By Elisabeth Netherton, MD and Jessica Combs Rohr, PhD
October 28, 2020
Many of the burdens exacerbated by the pandemic fall heavily on the weight of women’s shoulders. The gender pay gap, household responsibilities, and child-rearing are issues and responsibilities that women have been juggling for a long time but are now more compounded than ever.
The Menninger Clinic team, spearheaded by psychiatrist Elisabeth Netherton and psychologist Jessica Rohr, has created a virtual program focused on maternal mental health called Menninger Moms. Hoping to lend support to mothers in any stage of their lives, the program is accessible to mothers all over Texas.
Many different options are available, including individual therapy, support groups, and family therapy. Menninger Moms supports women through managing guilt, coping with crises, improving communication with partners, and much more.
“I’ve found that often it’s helpful for women to discuss many of the burdens they’ve been carrying with people who aren’t in their immediate circles,” says Elisabeth Netherton. “Women can fear judgment when they tell other moms at their child’s preschool that they’ve been overwhelmed. There’s a real pull to make things look like you have it all together.
“With this program and my practice in general,” continued Elisabeth, “I hope to be a person who women can open up to, and through our groups connect them with other mothers who may be going through the same things. I fell in love with psychiatry in the first place largely because of the opportunity to connect with patients and walk beside them through struggles they didn’t know they don’t have to shoulder alone.”
Jessica Rohr shares her why, saying, “As I moved along in training and my career, I became more aware of disparities in the research on women’s health issues, especially for mothers. I am a mom and struggled after my daughter was born, and I’m a psychologist! Feeling like I ‘should have known’ enough to avoid any depression, but still experiencing it, was a major wake-up call for me in terms of the barriers to accessing and using mental health services as a mother.”
“I have since realized what a huge gap there is both in the research on maternal mental health and on evidence-based interventions to improve the lives of mothers, and I am passionate about working to close that gap,” Jessica remarked. “I have also found the work immensely rewarding, both in empowering women to make motherhood their own and in connecting women with others so they don’t feel so alone.”
After forging a passionate, accomplished career as a woman in medicine and having started a family herself, Elisabeth will be the first to tell you that she has leaned on other women for wisdom and support throughout.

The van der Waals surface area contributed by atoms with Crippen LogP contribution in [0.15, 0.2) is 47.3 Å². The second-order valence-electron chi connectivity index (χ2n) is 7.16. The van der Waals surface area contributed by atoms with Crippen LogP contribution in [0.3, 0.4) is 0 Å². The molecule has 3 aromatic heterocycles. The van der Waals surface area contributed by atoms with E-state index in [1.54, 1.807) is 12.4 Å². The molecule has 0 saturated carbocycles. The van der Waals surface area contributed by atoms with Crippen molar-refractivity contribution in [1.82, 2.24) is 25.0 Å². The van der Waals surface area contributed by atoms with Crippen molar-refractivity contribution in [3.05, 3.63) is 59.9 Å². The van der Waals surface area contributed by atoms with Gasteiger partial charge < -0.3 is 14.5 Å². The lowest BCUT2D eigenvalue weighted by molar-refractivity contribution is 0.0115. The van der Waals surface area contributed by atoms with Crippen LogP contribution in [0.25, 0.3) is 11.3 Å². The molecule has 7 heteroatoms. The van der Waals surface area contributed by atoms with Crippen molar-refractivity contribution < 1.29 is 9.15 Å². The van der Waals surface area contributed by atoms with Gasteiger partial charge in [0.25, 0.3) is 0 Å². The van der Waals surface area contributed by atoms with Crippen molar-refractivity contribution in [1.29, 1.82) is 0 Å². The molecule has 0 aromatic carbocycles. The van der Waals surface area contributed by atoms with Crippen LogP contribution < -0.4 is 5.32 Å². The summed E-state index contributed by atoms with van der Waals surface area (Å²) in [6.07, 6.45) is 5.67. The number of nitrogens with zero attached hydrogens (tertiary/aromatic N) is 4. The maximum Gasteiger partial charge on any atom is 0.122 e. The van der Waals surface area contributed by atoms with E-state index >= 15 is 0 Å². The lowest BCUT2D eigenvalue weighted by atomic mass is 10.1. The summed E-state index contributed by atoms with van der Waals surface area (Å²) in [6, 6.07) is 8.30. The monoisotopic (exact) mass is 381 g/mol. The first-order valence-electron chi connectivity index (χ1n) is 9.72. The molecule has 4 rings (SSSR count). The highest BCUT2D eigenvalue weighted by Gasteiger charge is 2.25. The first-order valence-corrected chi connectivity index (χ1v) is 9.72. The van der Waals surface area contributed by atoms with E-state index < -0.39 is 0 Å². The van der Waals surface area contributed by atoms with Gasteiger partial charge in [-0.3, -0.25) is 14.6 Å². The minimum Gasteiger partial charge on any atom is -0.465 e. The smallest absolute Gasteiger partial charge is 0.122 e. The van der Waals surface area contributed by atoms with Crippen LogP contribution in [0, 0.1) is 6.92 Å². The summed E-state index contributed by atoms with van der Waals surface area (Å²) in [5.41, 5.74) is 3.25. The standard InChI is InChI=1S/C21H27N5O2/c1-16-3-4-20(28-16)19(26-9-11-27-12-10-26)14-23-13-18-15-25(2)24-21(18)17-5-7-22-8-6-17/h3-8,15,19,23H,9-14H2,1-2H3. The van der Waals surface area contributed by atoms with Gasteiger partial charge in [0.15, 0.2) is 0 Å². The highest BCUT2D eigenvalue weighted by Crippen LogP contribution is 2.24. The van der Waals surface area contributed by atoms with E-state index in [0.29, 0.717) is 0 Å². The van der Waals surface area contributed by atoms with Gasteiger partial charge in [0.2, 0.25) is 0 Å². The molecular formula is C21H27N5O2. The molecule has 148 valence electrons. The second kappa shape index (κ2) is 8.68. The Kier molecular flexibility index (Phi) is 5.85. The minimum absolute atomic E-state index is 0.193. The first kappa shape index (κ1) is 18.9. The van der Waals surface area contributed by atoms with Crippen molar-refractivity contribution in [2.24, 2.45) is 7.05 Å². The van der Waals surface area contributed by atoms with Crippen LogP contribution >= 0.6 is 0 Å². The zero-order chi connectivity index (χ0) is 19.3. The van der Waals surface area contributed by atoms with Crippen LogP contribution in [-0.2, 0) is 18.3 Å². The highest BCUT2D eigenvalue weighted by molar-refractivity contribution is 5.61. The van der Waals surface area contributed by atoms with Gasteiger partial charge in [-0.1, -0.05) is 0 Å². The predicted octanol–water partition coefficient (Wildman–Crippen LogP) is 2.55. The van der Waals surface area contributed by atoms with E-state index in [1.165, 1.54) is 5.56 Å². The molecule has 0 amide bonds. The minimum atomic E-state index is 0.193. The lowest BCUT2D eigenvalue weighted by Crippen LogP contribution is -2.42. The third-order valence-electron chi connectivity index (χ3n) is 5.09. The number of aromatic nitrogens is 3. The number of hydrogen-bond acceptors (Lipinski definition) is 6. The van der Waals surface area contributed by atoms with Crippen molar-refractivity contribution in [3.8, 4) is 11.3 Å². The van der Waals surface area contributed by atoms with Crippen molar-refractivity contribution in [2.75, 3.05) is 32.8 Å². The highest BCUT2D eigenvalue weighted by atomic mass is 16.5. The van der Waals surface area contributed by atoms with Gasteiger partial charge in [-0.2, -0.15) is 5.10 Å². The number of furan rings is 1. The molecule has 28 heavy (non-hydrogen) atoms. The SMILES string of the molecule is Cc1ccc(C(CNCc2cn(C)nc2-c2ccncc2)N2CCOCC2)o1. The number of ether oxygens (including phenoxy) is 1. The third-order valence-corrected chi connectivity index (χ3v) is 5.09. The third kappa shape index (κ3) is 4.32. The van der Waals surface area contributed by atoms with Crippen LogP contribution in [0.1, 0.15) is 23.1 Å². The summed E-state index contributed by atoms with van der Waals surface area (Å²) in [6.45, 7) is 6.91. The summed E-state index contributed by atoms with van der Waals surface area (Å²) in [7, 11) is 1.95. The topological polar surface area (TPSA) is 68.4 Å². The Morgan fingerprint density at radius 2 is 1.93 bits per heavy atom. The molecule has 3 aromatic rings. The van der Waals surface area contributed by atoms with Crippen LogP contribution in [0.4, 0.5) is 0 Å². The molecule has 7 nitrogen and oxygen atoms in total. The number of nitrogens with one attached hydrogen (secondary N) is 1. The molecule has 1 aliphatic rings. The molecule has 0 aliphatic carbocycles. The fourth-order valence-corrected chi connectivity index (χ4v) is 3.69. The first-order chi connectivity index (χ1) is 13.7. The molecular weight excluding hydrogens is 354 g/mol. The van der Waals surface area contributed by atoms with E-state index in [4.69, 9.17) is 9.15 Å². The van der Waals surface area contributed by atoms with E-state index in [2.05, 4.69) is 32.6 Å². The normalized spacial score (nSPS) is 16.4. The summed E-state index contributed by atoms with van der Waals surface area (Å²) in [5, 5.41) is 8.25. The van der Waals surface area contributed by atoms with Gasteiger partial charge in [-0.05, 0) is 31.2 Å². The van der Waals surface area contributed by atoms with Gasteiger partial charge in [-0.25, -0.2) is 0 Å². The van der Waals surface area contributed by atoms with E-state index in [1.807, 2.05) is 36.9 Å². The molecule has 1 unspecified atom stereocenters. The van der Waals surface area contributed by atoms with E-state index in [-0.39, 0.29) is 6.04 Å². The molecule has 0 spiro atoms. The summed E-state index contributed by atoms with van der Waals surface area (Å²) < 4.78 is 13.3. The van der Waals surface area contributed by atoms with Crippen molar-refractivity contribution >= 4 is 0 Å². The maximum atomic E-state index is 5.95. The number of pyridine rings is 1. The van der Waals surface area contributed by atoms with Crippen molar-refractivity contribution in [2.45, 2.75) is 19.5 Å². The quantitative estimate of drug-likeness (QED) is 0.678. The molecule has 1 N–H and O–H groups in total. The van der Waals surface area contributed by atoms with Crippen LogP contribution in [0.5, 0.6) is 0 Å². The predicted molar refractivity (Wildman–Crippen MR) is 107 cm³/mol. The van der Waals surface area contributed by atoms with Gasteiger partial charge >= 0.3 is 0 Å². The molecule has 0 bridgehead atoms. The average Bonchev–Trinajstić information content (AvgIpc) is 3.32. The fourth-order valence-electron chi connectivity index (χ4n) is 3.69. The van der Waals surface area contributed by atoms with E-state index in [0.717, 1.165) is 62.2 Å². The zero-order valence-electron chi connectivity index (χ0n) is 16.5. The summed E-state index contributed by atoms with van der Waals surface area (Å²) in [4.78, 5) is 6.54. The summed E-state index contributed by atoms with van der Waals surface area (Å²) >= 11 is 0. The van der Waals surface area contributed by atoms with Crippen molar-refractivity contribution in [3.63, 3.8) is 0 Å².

“I think the best thing we can all do is be honest and authentic with the women in our own lives about our experiences and open up a space for mutual sharing. It is okay to not have the answers. It is okay to feel upset at the state of the world right now; it is okay to not know how to homeschool your 6th grader in algebra. Among the thousand things on a mom’s mind, holding yourself to a perfect standard should not be one.”
Jessica’s interest in psychology started in middle school. “I have always wanted to help people and being able to work with people so that they can help themselves is so rewarding. I have found my dream job (which I didn’t always think was possible!) where I can be involved in research and clinical work. This way, I develop research questions through work with patients, and I can develop important evidence-based interventions and use them with my patients.”
She closed by saying, “Improving maternal health in Harris County is critical, especially with our diverse population in terms of socioeconomic and ethnic/racial differences. We know that women of color, LGBT women, and impoverished women carry uniquely high risk for maternal morbidity and mortality. At the same time, Harris County houses the largest medical city in the world, with incredible resources and world-class researchers. This is a situation where both the problem and the potential solution are uniquely close to home.”
One phrase from her medical training that Elisabeth thinks of often is that “you should never worry alone.” Senior physicians tell the interns this in order to ensure patients are staying safe in teaching situations. However, she believes we can all embody this idea in any aspect of our lives to keep ourselves safe in these unprecedented times.
Reach out for help and reciprocate when needed. For more information on Menninger Moms, visit their website or call 713.275.5400.